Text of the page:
A Is For Apple, In All Its Many Varieties


April 24, 1994|By GAIL FORMAN

Forget original sin and think original health food. For Eve, it seems, was smarter than she knew when she dared to bite into the forbidden fruit.

Aphorisms about an apple a day keeping the doctor away aside, for thousands of years people enjoyed apples without truly appreciating how healthful they are. Even today, many people would rather just enjoy the great taste of apples than think about their nutritional benefits. Apples are experiencing unprecedented popularity. Americans eat about 19 pounds per person per year, making apples the No. 2 selling item in the nation's produce departments. (Bananas are No. 1.)

Most significant about an apple's nutritional benefits is its high dietary fiber content, about 4.28 grams for a medium-sized fruit with skin -- about as much as a serving of granola or bran cereal and more than cornflakes, whole wheat bread or broccoli.

An apple's 80 fat-free calories make it the ideal diet food. Compare that with the 250 "empty" calories in a typical slice of chocolate cake. And the sugar in apples is fructose, which tastes twice as sweet as table sugar but triggers a slower rise in blood sugar levels. In other words, an apple won't lift you sky high, then let you down like a candy bar does.

Practically sodium-free, apples are good sources of vitamins A and C, thiamine, riboflavin, phosphorus and calcium. And they contain abundant complex carbohydrates.

Apple personalities vary. If you think an apple is an apple is an apple, don't be surprised to find your pie tastes like it's filled with plastic foam.

The all-American favorite, the Red Delicious, is also the world's most popular apple. The fine-grained, sweet, crisp and juicy flesh is best eaten raw. The Golden Delicious is the best all-purpose apple. Juicy, sweet and tender, it holds its shape when cooked.

"Queen of the baking apples," the Rome Beauty retains its shape and flavor when cooked. Its brilliant red but tough, smooth skin shelters its sweet, juicy flesh.

The old-fashioned, all-purpose Winesap has been a favorite since the early 1800s, valued for its tangy and winy taste, glossy red skin and yellowish flesh.

The Granny Smith, an import from New Zealand and South Africa, is prized for its tart flavor, firm flesh and clear green skin. It's one of the best cooking apples around. Enjoy it in the two recipes that follow.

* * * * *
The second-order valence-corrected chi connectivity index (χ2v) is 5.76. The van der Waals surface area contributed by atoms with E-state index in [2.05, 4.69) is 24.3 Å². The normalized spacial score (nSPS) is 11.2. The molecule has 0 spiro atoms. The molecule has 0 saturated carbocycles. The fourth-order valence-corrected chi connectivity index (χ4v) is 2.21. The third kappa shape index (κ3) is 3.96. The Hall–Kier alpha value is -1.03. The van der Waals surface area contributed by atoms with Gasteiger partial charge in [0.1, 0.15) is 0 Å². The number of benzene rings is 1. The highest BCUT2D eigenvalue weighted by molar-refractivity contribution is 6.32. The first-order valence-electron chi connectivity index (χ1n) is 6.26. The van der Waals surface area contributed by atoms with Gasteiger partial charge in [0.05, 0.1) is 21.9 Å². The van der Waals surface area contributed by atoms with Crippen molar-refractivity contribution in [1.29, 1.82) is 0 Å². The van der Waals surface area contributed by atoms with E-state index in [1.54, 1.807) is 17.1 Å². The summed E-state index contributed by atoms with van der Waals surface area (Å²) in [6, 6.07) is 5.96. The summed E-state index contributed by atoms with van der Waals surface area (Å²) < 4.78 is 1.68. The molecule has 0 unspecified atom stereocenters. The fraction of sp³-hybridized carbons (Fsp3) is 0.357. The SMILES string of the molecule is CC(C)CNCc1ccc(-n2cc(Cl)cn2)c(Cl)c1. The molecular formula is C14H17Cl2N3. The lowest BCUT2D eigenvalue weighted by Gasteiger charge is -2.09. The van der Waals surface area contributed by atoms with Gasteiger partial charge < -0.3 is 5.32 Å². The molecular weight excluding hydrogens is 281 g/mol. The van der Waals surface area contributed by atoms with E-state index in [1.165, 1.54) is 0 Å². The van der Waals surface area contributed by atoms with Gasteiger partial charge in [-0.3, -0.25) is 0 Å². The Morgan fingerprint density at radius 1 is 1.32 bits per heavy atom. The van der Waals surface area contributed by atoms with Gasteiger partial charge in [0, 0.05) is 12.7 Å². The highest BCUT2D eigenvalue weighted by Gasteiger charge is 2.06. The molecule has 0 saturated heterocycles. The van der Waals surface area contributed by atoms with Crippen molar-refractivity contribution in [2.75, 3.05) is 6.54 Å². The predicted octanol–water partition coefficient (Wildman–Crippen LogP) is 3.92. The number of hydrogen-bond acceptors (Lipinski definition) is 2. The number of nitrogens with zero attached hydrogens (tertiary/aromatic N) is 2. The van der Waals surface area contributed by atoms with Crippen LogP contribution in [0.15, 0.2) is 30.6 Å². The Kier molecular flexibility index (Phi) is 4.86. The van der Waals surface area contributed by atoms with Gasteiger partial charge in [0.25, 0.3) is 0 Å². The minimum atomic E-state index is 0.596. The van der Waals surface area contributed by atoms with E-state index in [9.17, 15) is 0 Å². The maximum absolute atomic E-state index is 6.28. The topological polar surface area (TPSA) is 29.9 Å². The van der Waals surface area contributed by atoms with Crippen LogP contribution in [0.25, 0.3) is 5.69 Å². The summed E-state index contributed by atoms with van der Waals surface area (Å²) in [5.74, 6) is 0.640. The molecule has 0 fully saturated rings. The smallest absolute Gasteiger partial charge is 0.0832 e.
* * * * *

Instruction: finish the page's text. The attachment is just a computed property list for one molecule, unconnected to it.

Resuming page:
1/3 cup butter or margarine

1/4 cup powdered sugar

1 egg

1/8 teaspoon salt

1 1/3 cups flour

2 Granny Smith apples (about 3/4 pound), pared and sliced

4 teaspoons sugar

4 teaspoons orange or ginger marmalade, melted

Beat butter and powdered sugar until light and fluffy. Beat in egg and salt. Gradually stir in flour until soft dough is formed; cover tightly and refrigerate 30 minutes. Roll dough on lightly floured surface to 10- by 10-inch square; cut into four squares, 5 by 5 inches each. Turn up 1/4-inch edge all around; place on a baking sheet. Arrange apple slices over pastry; sprinkle with sugar. Bake at 375 degrees 15-20 minutes or until pastry is golden. Brush apples with marmalade; return to oven for 1-2 minutes. Serves 4.


I thought "ordinary" baked apples were my favorite apple dessert until I tasted the caramel baked apples served at Portico, a new restaurant on New York's Upper East Side. Mauro Chiappe, the chef-owner at this rustic jewel, slices and reassembles large Granny Smiths so they look whole. After baking them, he tops them with the crowning glory -- caramel sauce that makes an ordinary dessert sublime. I've adapted the recipe to omit the heavy cream in the original but 4 tablespoons of cream can be stirred into the caramel with the water, if desired.

4 Granny Smith apples

8 teaspoons dark brown sugar

4 tablespoons rum

cinnamon to taste

2 cups granulated sugar

2-4 tablespoons Amaretto, to taste

Peel apples. Core, then slice horizontally in five or six slices. Keep the apples assembled so that they look whole. Place in a buttered baking pan or individual ovenproof dishes. Fill core of each apple with 2 teaspoons brown sugar and 1 tablespoon rum. Sprinkle with cinnamon and bake in a 350-degree oven 30-40 minutes or until tender, bubbly and golden brown.

Place sugar in a nonstick or other heavy skillet. Cook over moderate heat until it melts, stirring gently with a wooden spoon. Continue to cook until sugar turns golden brown. Cool. While caramel is still liquid, stir in 1 cup water. Reheat to combine and cook until mixture is the thickness of syrup. Cool slightly and stir in Amaretto. Place apples on serving plates and drizzle with caramel sauce. Serves 4.

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